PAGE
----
In February 2002 Watson was part of a delegation of California congressional Democrats who, in an effort to soften U.S. policy toward Cuba, paid a friendly visit to Fidel Castro in Havana. Other delegates included Representatives Sam Farr, Bob Filner, and Mike Thompson, as well as entertainer Carole King. Taking issue with the Bush Administration's insistence that the U.S. trade embargo against Cuba should continue until such time as that nation agreed to end its widespread human-rights abuses, Watson said: “That might be the executive branch's view, but that is not the legislative branch's view, and we make policy. More and more lawmakers are coming here [to Cuba] for themselves, seeing for themselves, developing good will.”

In July 2005 Watson returned to Havana for for a three-day “education and cultural exchange” visit. The trip cost $1,679 and was paid for by the Christopher Reynolds Foundation.

Watson participated in a June 3, 2006 Los Angeles summit on Latino-African American race relations, where the subject of immigration was raised. In her remarks, the congresswoman likened members of the Minuteman Project—a nonviolent, volunteer effort initiated by private American citizens seeking to restrict the flow of illegal border-crossers into the U.S.—to Klansmen. "Those people" who now wore "sports shirts," said Watson, "had their hoods on a few decades ago."

At a town hall meeting on healthcare reform in late August 2009, Watson charged that opponents of "Obamacare" were largely racists seeking to ensure that Barack Obama, “the first president who looks like me, fails.” Moreover, she heaped adulation upon Fidel Castro and his government-run healthcare system in Cuba, stating:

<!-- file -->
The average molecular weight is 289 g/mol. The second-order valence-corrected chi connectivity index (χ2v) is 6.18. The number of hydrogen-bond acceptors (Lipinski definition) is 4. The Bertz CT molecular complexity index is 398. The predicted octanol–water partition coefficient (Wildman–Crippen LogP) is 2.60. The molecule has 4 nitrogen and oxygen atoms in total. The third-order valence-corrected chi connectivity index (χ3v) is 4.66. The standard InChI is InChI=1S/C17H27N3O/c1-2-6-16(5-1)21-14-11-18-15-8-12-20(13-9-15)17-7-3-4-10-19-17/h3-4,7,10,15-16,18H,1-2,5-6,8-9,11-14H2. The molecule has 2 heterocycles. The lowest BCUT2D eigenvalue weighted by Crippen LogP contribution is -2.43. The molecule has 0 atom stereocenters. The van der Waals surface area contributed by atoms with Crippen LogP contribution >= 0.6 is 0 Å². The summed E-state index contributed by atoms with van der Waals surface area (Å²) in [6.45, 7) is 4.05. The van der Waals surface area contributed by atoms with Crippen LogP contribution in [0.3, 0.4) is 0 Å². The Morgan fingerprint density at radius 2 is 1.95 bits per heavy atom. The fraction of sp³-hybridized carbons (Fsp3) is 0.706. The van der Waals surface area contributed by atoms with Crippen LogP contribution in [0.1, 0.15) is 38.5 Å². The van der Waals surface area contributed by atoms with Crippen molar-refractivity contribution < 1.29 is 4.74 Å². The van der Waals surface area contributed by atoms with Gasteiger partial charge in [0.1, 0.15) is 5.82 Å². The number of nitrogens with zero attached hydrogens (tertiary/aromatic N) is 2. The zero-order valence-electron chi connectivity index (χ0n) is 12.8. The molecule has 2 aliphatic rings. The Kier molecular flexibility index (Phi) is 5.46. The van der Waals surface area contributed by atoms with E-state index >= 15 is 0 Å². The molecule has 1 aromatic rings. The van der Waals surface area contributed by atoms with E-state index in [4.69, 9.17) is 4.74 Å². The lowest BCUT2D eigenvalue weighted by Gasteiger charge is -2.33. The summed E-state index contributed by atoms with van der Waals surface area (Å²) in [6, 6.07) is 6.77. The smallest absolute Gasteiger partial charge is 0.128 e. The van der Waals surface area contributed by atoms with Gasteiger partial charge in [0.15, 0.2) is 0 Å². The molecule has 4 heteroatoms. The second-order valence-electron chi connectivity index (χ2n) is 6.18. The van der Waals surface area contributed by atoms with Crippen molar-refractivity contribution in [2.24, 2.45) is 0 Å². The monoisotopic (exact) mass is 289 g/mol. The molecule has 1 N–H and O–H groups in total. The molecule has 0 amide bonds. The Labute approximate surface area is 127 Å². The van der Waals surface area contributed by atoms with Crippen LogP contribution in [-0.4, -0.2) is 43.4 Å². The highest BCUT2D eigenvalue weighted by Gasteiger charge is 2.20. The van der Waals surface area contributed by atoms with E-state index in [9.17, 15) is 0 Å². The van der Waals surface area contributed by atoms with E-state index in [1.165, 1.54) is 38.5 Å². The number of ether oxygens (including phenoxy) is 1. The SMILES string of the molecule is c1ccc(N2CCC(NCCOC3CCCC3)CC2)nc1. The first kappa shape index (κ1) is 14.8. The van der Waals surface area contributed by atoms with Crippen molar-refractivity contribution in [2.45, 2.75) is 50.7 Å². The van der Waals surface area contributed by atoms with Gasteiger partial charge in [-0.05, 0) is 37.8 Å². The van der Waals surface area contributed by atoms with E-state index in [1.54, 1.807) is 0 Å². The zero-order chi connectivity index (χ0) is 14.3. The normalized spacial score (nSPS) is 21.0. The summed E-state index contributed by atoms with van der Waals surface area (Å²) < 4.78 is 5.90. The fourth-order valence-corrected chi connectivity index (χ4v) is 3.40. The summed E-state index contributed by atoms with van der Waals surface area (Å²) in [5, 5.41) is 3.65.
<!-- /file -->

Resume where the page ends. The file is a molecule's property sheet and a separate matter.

“You need to go down there [to Cuba] and see what Fidel Castro put in place.... You can think whatever you want to about Fidel Castro, but he was one of the brightest leaders I have ever met. And you know, the Cuban revolution that kicked out the wealthy, Che Guevara did that, and then, after they took over, they went out among the population to find someone who could lead this new nation, and they found … an attorney by the name of Fidel Castro.” [To hear audio of Watson's remarks, click here.]

On January 27, 2010, Watson was one of 54 Members of Congress who signed a letter calling on President Obama to use diplomatic pressure to end Israel's blockade of Gaza—a blockade which had been imposed in order to prevent the importation of weaponry from Iran and Syria.

Over the course of Watson's political career, the officials, employees, members, and PACs of various labor unions and activist groups were among the leading financial contributors to her campaigns. These donors included individuals affiliated with the AFSCME, the American Association for Justice, the American Federation of Teachers, the Human Rights Campaign, the International Brotherhood of Teamsters, the National Education Association, and the Service Employees International Union.

For an overview of Watson's voting record on key issues during her years in Congress, click here.

In addition to her political activities, Watson also spent some time as a lecturer at California State University's Long Beach and Los Angeles branches. She is a member of NAACP and the National Urban League.